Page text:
Abstract

Weighted least squares polynomial approximation uses random samples to determine projections
of functions onto spaces of polynomials. It has been shown that, using an optimal distribution of
sample locations, the number of samples required to achieve quasi-optimal approximation in a given
polynomial subspace scales, up to a logarithmic factor, linearly in the dimension of this space. However,
in many applications, the computation of samples includes a numerical discretization error.
Thus, obtaining polynomial approximations with a single level method can become prohibitively
expensive, as it requires a sufficiently large number of samples, each computed with a sufficiently
small discretization error. As a solution to this problem, we propose a multilevel method that utilizes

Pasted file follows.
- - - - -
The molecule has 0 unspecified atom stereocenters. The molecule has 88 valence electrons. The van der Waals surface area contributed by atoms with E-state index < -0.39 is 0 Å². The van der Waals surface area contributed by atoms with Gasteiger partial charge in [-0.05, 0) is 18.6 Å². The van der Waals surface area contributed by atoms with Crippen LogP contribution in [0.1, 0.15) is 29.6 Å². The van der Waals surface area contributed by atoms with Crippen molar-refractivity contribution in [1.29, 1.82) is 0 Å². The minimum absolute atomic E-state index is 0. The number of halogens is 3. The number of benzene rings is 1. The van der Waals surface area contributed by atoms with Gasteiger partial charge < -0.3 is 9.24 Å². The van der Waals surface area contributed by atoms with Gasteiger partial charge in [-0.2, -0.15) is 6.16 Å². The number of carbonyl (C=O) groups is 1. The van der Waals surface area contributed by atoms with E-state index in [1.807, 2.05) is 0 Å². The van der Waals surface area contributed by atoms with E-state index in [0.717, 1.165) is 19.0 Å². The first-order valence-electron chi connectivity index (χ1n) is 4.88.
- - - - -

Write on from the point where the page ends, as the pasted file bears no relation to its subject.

samples computed with different accuracies and is able to match the accuracy of single-level
approximations with reduced computational cost. We derive complexity bounds under certain
assumptions about polynomial approximability and sample work. Furthermore, we propose an
adaptive algorithm for situations where such assumptions cannot be verified a priori. Finally, we
provide an efficient algorithm for the sampling from optimal distributions and an analysis of computationally
favorable alternative distributions. Numerical experiments underscore the practical
applicability of our method.